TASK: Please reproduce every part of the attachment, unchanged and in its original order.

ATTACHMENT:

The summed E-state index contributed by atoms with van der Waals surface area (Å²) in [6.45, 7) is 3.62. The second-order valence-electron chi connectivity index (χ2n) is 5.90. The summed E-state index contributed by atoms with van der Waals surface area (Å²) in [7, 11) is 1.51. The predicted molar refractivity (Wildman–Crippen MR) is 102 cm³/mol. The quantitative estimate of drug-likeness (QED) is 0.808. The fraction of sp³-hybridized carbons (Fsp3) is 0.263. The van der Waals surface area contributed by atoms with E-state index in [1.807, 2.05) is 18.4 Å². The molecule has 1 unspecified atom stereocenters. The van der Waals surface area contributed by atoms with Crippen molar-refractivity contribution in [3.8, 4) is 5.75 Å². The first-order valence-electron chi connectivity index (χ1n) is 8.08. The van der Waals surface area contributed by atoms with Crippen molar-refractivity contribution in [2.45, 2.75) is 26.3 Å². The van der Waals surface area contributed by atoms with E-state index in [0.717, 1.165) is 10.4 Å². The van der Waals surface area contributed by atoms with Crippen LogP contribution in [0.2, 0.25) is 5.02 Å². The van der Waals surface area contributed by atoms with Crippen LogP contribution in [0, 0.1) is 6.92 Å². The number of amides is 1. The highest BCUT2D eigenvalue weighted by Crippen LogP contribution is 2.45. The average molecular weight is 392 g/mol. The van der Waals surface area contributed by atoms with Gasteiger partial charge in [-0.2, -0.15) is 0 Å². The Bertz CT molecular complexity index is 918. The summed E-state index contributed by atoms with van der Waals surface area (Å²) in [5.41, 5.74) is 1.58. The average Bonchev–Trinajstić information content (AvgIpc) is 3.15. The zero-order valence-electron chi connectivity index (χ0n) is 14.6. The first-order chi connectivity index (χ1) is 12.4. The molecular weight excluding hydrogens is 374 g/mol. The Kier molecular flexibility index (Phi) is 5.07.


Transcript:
The summed E-state index contributed by atoms with van der Waals surface area (Å²) in [6.45, 7) is 3.62. The second-order valence-electron chi connectivity index (χ2n) is 5.90. The summed E-state index contributed by atoms with van der Waals surface area (Å²) in [7, 11) is 1.51. The predicted molar refractivity (Wildman–Crippen MR) is 102 cm³/mol. The quantitative estimate of drug-likeness (QED) is 0.808. The fraction of sp³-hybridized carbons (Fsp3) is 0.263. The van der Waals surface area contributed by atoms with E-state index in [1.807, 2.05) is 18.4 Å². The molecule has 1 unspecified atom stereocenters. The van der Waals surface area contributed by atoms with Crippen molar-refractivity contribution in [3.8, 4) is 5.75 Å². The first-order valence-electron chi connectivity index (χ1n) is 8.08. The van der Waals surface area contributed by atoms with Crippen molar-refractivity contribution in [2.45, 2.75) is 26.3 Å². The van der Waals surface area contributed by atoms with E-state index in [0.717, 1.165) is 10.4 Å². The van der Waals surface area contributed by atoms with Crippen LogP contribution in [0.2, 0.25) is 5.02 Å². The van der Waals surface area contributed by atoms with Crippen LogP contribution in [0, 0.1) is 6.92 Å². The number of amides is 1. The highest BCUT2D eigenvalue weighted by Crippen LogP contribution is 2.45. The average molecular weight is 392 g/mol. The van der Waals surface area contributed by atoms with Gasteiger partial charge in [-0.2, -0.15) is 0 Å². The Bertz CT molecular complexity index is 918. The summed E-state index contributed by atoms with van der Waals surface area (Å²) in [5.41, 5.74) is 1.58. The average Bonchev–Trinajstić information content (AvgIpc) is 3.15. The zero-order valence-electron chi connectivity index (χ0n) is 14.6. The first-order chi connectivity index (χ1) is 12.4. The molecular weight excluding hydrogens is 374 g/mol. The Kier molecular flexibility index (Phi) is 5.07.